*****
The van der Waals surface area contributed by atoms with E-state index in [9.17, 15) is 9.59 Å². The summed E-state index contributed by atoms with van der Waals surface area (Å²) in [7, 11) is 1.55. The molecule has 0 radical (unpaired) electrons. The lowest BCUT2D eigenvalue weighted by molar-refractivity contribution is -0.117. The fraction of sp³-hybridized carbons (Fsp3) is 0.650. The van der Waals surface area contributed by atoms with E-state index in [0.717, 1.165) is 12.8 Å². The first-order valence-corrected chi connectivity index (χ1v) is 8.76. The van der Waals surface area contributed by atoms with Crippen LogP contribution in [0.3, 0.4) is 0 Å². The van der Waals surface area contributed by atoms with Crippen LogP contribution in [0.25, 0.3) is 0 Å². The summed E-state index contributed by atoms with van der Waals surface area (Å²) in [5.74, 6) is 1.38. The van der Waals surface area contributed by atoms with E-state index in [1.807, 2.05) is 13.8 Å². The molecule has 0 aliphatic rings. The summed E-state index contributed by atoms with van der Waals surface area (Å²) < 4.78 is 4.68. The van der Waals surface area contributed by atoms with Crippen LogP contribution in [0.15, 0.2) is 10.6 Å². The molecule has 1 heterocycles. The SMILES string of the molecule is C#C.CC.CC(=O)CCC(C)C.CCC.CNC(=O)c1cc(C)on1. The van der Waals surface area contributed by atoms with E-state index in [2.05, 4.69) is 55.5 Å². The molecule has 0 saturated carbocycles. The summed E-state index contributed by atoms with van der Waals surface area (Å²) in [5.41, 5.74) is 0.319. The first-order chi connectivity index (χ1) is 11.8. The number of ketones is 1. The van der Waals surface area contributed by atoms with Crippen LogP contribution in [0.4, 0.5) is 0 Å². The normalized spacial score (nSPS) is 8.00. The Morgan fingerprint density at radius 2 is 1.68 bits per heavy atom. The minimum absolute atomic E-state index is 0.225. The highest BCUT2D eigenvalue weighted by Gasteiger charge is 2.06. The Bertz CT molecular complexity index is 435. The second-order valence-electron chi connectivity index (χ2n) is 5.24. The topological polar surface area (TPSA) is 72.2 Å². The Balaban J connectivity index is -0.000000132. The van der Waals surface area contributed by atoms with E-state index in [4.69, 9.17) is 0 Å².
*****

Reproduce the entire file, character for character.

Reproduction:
The van der Waals surface area contributed by atoms with E-state index in [9.17, 15) is 9.59 Å². The summed E-state index contributed by atoms with van der Waals surface area (Å²) in [7, 11) is 1.55. The molecule has 0 radical (unpaired) electrons. The lowest BCUT2D eigenvalue weighted by molar-refractivity contribution is -0.117. The fraction of sp³-hybridized carbons (Fsp3) is 0.650. The van der Waals surface area contributed by atoms with E-state index in [0.717, 1.165) is 12.8 Å². The first-order valence-corrected chi connectivity index (χ1v) is 8.76. The van der Waals surface area contributed by atoms with Crippen LogP contribution in [0.3, 0.4) is 0 Å². The van der Waals surface area contributed by atoms with Crippen LogP contribution in [0.25, 0.3) is 0 Å². The summed E-state index contributed by atoms with van der Waals surface area (Å²) in [5.74, 6) is 1.38. The van der Waals surface area contributed by atoms with E-state index in [1.807, 2.05) is 13.8 Å². The molecule has 0 aliphatic rings. The summed E-state index contributed by atoms with van der Waals surface area (Å²) < 4.78 is 4.68. The van der Waals surface area contributed by atoms with Crippen LogP contribution in [0.15, 0.2) is 10.6 Å². The molecule has 1 heterocycles. The SMILES string of the molecule is C#C.CC.CC(=O)CCC(C)C.CCC.CNC(=O)c1cc(C)on1. The van der Waals surface area contributed by atoms with E-state index in [2.05, 4.69) is 55.5 Å². The molecule has 0 saturated carbocycles. The summed E-state index contributed by atoms with van der Waals surface area (Å²) in [5.41, 5.74) is 0.319. The first-order chi connectivity index (χ1) is 11.8. The number of ketones is 1. The van der Waals surface area contributed by atoms with Crippen LogP contribution in [0.4, 0.5) is 0 Å². The normalized spacial score (nSPS) is 8.00. The Morgan fingerprint density at radius 2 is 1.68 bits per heavy atom. The minimum absolute atomic E-state index is 0.225. The highest BCUT2D eigenvalue weighted by Gasteiger charge is 2.06. The Bertz CT molecular complexity index is 435. The second-order valence-electron chi connectivity index (χ2n) is 5.24. The topological polar surface area (TPSA) is 72.2 Å². The Balaban J connectivity index is -0.000000132. The van der Waals surface area contributed by atoms with E-state index in [4.69, 9.17) is 0 Å².